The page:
Today’s Blogger in the Spotlight is the lovely Heather, of the Ruka and Kuusamo Blog. We were completely captivated by her writing as well as the images on her blog and so we asked her to write a guest post for us, about the amazing skies of Lapland.
I’m a British expatriate living in Finnish Lapland and since the first moment I stepped off the plane – okay, admittedly the very first moments after getting off the plane were spent thinking things like “oh my God, how flipping cold is this place?” and “I really wish I hadn’t packed my hat in hold luggage” – since almost the very first moment I stepped off the plane, the skies and the light of this strange and beguiling land have held me captivated. Here are my favourite Skies of Lapland, through the year.
The light in Lapland is amazing. In the deep winter the sun barely rises above the horizon and the days can be as short as 2 hours long. These snow laden trees, bent under the weight of the snow into strange snow sculptures, are cast in the eerie blue light of Kaamos which reflects off the white snow in the deep winter months making the world look surreal and otherworldly.
When the spring and early summer come the days are already around 20 hours long, the sun setting for just a few hours in the middle of the night and the skies are never truly dark. This photo was taken at 1am last week during 2 hour point between sunset and sunrise.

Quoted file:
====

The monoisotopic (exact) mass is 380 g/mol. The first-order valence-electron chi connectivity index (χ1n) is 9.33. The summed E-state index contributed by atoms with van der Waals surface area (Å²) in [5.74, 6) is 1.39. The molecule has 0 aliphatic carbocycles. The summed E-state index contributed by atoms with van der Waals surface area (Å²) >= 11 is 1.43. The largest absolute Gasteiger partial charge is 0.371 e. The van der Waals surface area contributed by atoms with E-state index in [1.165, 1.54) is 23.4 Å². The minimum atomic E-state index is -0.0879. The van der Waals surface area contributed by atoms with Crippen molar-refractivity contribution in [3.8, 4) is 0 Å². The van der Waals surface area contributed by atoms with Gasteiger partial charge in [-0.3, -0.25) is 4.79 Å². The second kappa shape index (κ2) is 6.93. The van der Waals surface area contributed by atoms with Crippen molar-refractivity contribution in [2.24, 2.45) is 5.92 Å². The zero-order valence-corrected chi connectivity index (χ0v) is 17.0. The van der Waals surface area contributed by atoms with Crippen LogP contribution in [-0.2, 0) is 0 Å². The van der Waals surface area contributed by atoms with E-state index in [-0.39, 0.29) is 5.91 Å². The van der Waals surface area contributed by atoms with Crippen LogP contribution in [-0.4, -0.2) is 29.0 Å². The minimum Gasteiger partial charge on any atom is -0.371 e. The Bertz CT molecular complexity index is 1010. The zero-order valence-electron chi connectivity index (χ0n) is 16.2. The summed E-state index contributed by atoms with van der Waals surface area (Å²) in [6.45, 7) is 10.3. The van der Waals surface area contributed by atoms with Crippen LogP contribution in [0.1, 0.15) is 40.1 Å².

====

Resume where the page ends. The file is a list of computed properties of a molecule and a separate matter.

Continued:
By midsummer, at the end of June, the sun is in the sky for 24 hours a day and it’s as bright at 2am as it is at 2pm. This photo was taken at 2am on Midsummer Eve last year. During the summer these hours are the best part of the day to be awake. Everything is bright and sunny and yet there is little sign of human life. Pure silence settles over the land broken only by the sounds of bird call and the distant rushing water of the river.
With the autumn comes amazing sunsets of fiery reds and golds against the darkening night sky. Typically during this time of the day the lake is calm and the reflections off the still water are exquisite.
And then comes winter again. The deep and even snow and the magnificent natural phenomenon of the northern lights undulating overhead. Perhaps the most striking thing about the northern lights, apart from the intense colours, is the silence. It seems wrong somehow that something as astounding and breath taking as the Aurora Borealis could happen under complete silence.About this week’s guest writer:
Heather Sunderland is an expat Brit living on a farm in Kuusamo, Finnish Lapland. She’s a freelance writer, mother to two bilingual children and blogger extrodinaire. She writes the Ruka and Kuusamo Blog about life in Lapland and all the amazing stuff to see and do there. She can be found tweeting at @ruka_kuusamo. all photos courtesy of Heather Sunderland